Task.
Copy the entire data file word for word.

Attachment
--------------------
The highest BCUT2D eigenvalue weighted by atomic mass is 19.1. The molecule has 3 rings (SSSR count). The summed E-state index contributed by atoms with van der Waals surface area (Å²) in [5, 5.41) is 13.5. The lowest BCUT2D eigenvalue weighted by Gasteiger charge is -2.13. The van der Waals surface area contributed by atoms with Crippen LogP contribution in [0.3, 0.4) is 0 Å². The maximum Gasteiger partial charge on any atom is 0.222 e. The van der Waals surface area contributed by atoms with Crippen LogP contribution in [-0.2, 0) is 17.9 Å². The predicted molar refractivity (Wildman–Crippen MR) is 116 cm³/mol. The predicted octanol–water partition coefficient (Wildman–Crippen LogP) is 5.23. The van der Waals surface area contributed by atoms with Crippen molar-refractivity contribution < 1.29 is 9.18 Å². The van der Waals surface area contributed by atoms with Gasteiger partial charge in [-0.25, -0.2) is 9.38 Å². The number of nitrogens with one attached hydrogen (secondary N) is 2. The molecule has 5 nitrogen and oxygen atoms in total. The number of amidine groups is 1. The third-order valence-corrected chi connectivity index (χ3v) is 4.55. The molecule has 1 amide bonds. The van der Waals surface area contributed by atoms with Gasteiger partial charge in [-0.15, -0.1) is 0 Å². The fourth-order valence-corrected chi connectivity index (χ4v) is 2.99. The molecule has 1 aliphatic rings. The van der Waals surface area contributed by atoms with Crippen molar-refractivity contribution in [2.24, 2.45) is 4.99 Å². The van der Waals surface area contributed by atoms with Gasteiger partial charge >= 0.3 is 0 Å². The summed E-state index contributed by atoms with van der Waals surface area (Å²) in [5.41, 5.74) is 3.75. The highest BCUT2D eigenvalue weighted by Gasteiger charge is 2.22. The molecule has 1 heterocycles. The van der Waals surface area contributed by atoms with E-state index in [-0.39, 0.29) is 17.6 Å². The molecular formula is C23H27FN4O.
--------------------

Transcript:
The highest BCUT2D eigenvalue weighted by atomic mass is 19.1. The molecule has 3 rings (SSSR count). The summed E-state index contributed by atoms with van der Waals surface area (Å²) in [5, 5.41) is 13.5. The lowest BCUT2D eigenvalue weighted by Gasteiger charge is -2.13. The van der Waals surface area contributed by atoms with Crippen LogP contribution in [0.3, 0.4) is 0 Å². The maximum Gasteiger partial charge on any atom is 0.222 e. The van der Waals surface area contributed by atoms with Crippen LogP contribution in [-0.2, 0) is 17.9 Å². The predicted molar refractivity (Wildman–Crippen MR) is 116 cm³/mol. The predicted octanol–water partition coefficient (Wildman–Crippen LogP) is 5.23. The van der Waals surface area contributed by atoms with Crippen molar-refractivity contribution < 1.29 is 9.18 Å². The van der Waals surface area contributed by atoms with Gasteiger partial charge in [-0.25, -0.2) is 9.38 Å². The number of nitrogens with one attached hydrogen (secondary N) is 2. The molecule has 5 nitrogen and oxygen atoms in total. The number of amidine groups is 1. The third-order valence-corrected chi connectivity index (χ3v) is 4.55. The molecule has 1 amide bonds. The van der Waals surface area contributed by atoms with Gasteiger partial charge in [-0.15, -0.1) is 0 Å². The fourth-order valence-corrected chi connectivity index (χ4v) is 2.99. The molecule has 1 aliphatic rings. The van der Waals surface area contributed by atoms with Crippen molar-refractivity contribution in [2.24, 2.45) is 4.99 Å². The van der Waals surface area contributed by atoms with Gasteiger partial charge >= 0.3 is 0 Å². The summed E-state index contributed by atoms with van der Waals surface area (Å²) in [5.41, 5.74) is 3.75. The highest BCUT2D eigenvalue weighted by Gasteiger charge is 2.22. The molecule has 1 heterocycles. The van der Waals surface area contributed by atoms with E-state index in [-0.39, 0.29) is 17.6 Å². The molecular formula is C23H27FN4O.